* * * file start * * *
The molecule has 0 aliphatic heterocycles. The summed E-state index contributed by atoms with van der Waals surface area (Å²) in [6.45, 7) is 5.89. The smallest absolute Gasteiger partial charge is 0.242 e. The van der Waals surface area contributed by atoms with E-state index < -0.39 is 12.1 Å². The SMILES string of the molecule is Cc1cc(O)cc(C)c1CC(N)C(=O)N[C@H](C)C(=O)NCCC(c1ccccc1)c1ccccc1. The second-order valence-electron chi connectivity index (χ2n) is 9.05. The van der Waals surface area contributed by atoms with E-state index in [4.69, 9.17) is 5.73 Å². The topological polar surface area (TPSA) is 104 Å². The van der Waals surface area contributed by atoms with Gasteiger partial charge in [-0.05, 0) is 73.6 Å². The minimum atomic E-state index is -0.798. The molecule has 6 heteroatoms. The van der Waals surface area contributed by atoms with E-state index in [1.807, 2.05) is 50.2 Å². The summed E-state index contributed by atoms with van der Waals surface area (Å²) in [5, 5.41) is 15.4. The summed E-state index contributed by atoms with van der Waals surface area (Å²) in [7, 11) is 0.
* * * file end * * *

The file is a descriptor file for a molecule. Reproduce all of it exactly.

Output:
The molecule has 0 aliphatic heterocycles. The summed E-state index contributed by atoms with van der Waals surface area (Å²) in [6.45, 7) is 5.89. The smallest absolute Gasteiger partial charge is 0.242 e. The van der Waals surface area contributed by atoms with E-state index < -0.39 is 12.1 Å². The SMILES string of the molecule is Cc1cc(O)cc(C)c1CC(N)C(=O)N[C@H](C)C(=O)NCCC(c1ccccc1)c1ccccc1. The second-order valence-electron chi connectivity index (χ2n) is 9.05. The van der Waals surface area contributed by atoms with E-state index in [4.69, 9.17) is 5.73 Å². The topological polar surface area (TPSA) is 104 Å². The van der Waals surface area contributed by atoms with Gasteiger partial charge in [-0.05, 0) is 73.6 Å². The minimum atomic E-state index is -0.798. The molecule has 6 heteroatoms. The van der Waals surface area contributed by atoms with E-state index in [1.807, 2.05) is 50.2 Å². The summed E-state index contributed by atoms with van der Waals surface area (Å²) in [5, 5.41) is 15.4. The summed E-state index contributed by atoms with van der Waals surface area (Å²) in [7, 11) is 0.